Andera's Story: Zero Good Options
By: Andera Novak
Even in fourth grade, I had friends wearing women’s bras. My friends always seemed so proud of being developed, and thus, I felt shame at not being there yet, even though my mom tried to remind me that it would probably happen when I was older.
At the same time, with my friends becoming more confident with their growing bodies as we entered fifth/sixth grade, I found myself shrinking (metaphorically). They were exploring wired bras with patterns and lace. But, while I found them pretty, I couldn’t stand how uncomfortable they were for everyday wear. Sports bras were almost as bad, and on top of that had the added downfall of pressing into all the places my tweenage insecurities hated.
It seemed to me I had zero good options to be comfortable in. Most wired bras I purchased just never fit right: tight on my shoulders or too loose; cutting into my ribcage; not fitting my growing breasts properly. On the other hand, most sports bras had as many drawbacks: the padding constantly moved; they were either too loose or too tight despite being single sizes apart.
For a period, I found myself wearing tank tops with bras built in. They were the only solution I could find to escape the pain of underwire push-up bras and the tightness of sports bras, neither of which gave any level of support nor looked good. The tanks I found had sewn-in padding but due to the nature of the material were more flexible and moved with my body. Ironically, I tried to hide the fact I was wearing these, because I felt like an imposter for coping out and avoiding “real” bras when everybody else seemed to love them (obviously not true, but please try and tell 10-year-old me that).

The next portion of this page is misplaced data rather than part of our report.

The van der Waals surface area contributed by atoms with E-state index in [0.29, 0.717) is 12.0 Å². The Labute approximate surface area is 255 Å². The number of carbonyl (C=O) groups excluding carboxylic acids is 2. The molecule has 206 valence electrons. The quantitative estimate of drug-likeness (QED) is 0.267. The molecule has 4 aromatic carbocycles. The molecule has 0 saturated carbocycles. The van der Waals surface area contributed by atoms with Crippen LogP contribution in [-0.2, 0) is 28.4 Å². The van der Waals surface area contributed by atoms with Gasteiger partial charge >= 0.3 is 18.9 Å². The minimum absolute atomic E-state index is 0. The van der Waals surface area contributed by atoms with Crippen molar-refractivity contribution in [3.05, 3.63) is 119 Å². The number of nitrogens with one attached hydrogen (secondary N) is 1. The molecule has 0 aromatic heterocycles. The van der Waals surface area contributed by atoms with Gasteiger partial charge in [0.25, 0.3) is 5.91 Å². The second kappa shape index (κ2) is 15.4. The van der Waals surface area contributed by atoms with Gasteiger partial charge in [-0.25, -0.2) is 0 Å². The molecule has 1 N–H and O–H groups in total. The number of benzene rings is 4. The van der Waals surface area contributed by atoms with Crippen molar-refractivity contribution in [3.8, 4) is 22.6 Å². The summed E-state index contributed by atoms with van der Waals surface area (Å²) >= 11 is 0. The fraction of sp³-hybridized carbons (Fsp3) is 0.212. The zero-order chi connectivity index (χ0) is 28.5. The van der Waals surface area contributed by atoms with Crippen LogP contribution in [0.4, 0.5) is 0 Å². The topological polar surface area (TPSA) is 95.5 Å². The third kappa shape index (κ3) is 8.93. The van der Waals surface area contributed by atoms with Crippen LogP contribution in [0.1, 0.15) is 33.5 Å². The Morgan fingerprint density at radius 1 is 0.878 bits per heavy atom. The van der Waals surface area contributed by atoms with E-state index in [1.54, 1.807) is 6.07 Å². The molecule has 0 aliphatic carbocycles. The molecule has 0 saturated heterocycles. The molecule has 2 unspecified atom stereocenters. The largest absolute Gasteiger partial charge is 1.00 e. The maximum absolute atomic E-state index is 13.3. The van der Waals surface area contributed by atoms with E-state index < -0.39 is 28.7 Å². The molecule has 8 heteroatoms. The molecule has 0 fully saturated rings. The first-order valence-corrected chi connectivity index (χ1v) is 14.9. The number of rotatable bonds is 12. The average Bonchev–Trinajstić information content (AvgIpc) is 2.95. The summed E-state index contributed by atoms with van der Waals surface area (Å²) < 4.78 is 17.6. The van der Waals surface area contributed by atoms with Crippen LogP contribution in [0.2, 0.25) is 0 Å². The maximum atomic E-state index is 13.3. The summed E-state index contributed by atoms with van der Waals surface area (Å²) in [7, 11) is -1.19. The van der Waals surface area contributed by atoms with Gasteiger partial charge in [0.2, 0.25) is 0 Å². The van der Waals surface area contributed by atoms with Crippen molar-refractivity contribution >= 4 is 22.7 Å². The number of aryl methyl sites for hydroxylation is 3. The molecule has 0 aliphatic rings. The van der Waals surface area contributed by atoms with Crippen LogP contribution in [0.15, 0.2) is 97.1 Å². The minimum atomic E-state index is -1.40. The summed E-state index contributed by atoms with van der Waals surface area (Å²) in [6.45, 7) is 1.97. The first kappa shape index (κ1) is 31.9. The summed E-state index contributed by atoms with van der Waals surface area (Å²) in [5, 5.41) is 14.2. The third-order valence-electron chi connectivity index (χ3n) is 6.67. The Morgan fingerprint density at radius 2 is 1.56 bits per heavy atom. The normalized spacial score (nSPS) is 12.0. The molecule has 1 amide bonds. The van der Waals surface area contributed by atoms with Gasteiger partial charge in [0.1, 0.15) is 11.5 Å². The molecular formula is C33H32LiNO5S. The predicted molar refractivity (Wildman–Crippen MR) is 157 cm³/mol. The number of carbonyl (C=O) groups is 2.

In retrospect, this reaction was a result of having little to no good options for bras. I had to make the best of a crappy situation because bras weren’t meant to be supportive of growing bodies. Either you had no breasts and were wearing a training bra to prepare yourself, or you had the fully formed breast of a woman. At the age of 12, you don’t exactly want to feel like a child, but you likely don’t feel like a woman either. Yet nothing available to me offered the perfect blend between being proud of growing up, while acknowledging that I wasn’t yet a grown-up.Had I had comfortable bra options that were meant for my body, I wonder what my relationship to my body would be now. Hopefully, as we move forward, and options like Apricotton’s bras become more readily available, the landscape of the tween/teen bra realm can shift, and girls can focus on doing what they love, rather than what their body looks like doing it.